Gandhian crusader Anna Hazare’s movement against corruption has a historic importance. The people of India have found a leader in Anna Hazare to speak for an issue they were expecting for. Indian people from across the society had joined the movement for a stronger public ombudsman, which had finally compelled the government to consider the demand. But even then, another Gandhian social activist Natwar Thakkar maintains his reservation on the second phase of fasting by Anna and his team.
Expressing his great admiration to the crusader, Thakkar, 79, however argues that Anna’s fast at Jantar Mantar in New Delhi was itself a successful attempt as he made the entire population aware of corruption and the government also showed interest to resolve the issue. So the second phase of fasting at Ramlila Maidan could have been avoided, Thakkar commented.
Attending the ‘Guest of the Month’ program of Guwahati Press Club in Northeast India on September 2, Thakkar argued that both houses of Indian Parliament have its own role to play and even the strongest civil society should understand the style of functioning of the lawmakers highest forums.
Thakkar, of course, appreciates the civil society groups, which render voluntary and self-less service to the society and argues that presence of a strong civil society has enriched the Indian democracy.
He even insists that the forum comprising the spirit of voluntary social service should be recognized as the fifth pillar of democracy.
Talking about the role of India media as a whole and that of the Northeast, Thakkar expresses satisfaction over the service of local media. He declared that the regional and local media in the Northeast, leaving aside few media groups, has played an important role and many times it has helped the local habitants to get due justice.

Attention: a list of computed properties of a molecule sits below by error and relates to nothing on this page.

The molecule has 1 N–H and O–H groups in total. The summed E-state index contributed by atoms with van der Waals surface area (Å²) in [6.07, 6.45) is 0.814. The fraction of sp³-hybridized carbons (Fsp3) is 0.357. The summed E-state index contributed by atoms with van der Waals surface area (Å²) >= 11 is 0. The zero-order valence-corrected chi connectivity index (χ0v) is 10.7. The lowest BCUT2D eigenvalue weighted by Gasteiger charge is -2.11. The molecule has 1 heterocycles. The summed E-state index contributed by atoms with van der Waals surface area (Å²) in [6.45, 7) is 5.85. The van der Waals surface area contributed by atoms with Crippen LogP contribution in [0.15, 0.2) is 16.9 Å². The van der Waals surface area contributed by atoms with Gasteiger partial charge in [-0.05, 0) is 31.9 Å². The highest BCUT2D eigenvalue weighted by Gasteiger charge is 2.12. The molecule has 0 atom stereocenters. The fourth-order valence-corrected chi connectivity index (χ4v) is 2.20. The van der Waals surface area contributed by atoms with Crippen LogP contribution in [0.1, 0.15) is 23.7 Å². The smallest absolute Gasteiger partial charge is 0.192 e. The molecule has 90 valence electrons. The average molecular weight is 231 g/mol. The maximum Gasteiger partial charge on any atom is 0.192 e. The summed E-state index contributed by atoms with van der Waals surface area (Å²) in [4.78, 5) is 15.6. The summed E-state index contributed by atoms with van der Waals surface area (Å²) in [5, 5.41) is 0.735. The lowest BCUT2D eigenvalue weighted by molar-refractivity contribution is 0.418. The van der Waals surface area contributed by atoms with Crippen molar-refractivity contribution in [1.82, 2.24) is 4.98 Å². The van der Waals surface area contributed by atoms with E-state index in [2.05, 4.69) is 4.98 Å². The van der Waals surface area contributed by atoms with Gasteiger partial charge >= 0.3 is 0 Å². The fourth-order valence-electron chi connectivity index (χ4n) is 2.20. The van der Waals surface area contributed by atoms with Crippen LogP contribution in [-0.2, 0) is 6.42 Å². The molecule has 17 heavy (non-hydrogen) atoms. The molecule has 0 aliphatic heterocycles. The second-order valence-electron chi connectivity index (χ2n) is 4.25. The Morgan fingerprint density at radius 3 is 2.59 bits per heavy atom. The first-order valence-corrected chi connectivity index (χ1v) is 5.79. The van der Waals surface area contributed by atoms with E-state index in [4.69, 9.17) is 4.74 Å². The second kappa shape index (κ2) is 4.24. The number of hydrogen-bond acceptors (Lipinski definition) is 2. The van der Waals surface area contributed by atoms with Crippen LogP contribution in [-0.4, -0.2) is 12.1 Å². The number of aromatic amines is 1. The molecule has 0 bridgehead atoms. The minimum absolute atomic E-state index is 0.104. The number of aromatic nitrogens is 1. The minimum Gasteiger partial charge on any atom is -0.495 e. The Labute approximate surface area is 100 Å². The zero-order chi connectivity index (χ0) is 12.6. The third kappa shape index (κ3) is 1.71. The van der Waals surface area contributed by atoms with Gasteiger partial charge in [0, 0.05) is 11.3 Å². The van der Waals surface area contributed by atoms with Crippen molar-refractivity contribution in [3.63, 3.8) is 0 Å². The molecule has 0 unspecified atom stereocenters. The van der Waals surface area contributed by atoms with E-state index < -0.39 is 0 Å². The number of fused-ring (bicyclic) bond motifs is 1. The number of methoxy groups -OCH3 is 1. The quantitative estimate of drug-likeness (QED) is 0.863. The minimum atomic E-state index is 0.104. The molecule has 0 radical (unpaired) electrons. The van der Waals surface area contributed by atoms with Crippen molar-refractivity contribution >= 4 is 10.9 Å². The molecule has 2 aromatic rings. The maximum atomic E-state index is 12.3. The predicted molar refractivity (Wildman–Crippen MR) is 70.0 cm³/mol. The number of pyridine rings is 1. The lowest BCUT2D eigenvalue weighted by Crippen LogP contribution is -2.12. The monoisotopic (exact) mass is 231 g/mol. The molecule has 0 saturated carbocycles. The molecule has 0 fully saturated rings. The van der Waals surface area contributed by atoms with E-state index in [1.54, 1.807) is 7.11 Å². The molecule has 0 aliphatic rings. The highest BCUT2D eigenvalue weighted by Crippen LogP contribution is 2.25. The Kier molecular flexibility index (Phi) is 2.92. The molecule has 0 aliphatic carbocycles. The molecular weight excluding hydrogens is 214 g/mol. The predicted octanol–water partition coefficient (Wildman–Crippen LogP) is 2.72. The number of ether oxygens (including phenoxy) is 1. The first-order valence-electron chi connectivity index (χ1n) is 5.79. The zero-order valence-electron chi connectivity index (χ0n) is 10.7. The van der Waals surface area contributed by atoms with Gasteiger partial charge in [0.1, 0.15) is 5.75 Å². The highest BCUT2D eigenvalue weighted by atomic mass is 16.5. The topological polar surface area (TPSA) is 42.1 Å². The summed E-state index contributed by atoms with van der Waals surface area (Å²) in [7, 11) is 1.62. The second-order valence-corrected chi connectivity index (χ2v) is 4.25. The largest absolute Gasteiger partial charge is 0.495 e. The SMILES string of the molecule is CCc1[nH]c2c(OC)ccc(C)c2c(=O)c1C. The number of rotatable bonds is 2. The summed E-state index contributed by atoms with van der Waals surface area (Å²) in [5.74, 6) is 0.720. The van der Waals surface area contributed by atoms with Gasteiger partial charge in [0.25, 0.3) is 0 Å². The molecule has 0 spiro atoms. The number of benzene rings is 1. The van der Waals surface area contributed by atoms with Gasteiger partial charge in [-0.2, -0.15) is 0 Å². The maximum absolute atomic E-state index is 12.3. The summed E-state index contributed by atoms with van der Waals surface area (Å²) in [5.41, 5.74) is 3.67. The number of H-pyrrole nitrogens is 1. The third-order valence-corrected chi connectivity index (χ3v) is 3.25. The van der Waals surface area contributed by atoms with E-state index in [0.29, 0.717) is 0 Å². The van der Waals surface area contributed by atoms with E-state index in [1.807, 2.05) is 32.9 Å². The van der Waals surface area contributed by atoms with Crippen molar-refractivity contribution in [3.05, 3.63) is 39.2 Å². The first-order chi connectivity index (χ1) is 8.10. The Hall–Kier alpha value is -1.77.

Thakkar, who was born to Gujarati parents at Dahanu, has made Nagaland (and Assam) his home place. He has dedicated his life for the mission of promoting goodwill and emotional integration through voluntary social service on Gandhian lines among various ethnic groups of the region.
Thakkar, when he was only 23 years old, went to Nagaland in 1955 and established the Nagaland Gandhi Ashram under the auspices of Bharatiya Adimjati Sevak Sangha at Chuchuyimlang.
Initially it was a risky period for Thakkar and even he was in hit-list of some insurgent outfits there. But Thakkar and his Naga wife Lentina survived. They have today three children (two daughters and one son).
Thakkar with his Gandhi Ashram continues encouraging the local people for various development and income generating activities like Bee-keeping, Gur making, Oil ghanis, Biogas Plant, Mechanised carpentry workshop, Khadi sales centres etc. Thakkar is honoured with Padmashri Award (1999), Diwaliben Mehta Award (2001), Jamnalal Bajaj Award (1987), Indira Gandhi Award (1994), Meghalaya State Mahatma Gandhi Award (1996) etc.
Before the interaction with the journalists of press club starts, Thakkar was felicitated with the traditional Assamese Japi and Gamosa.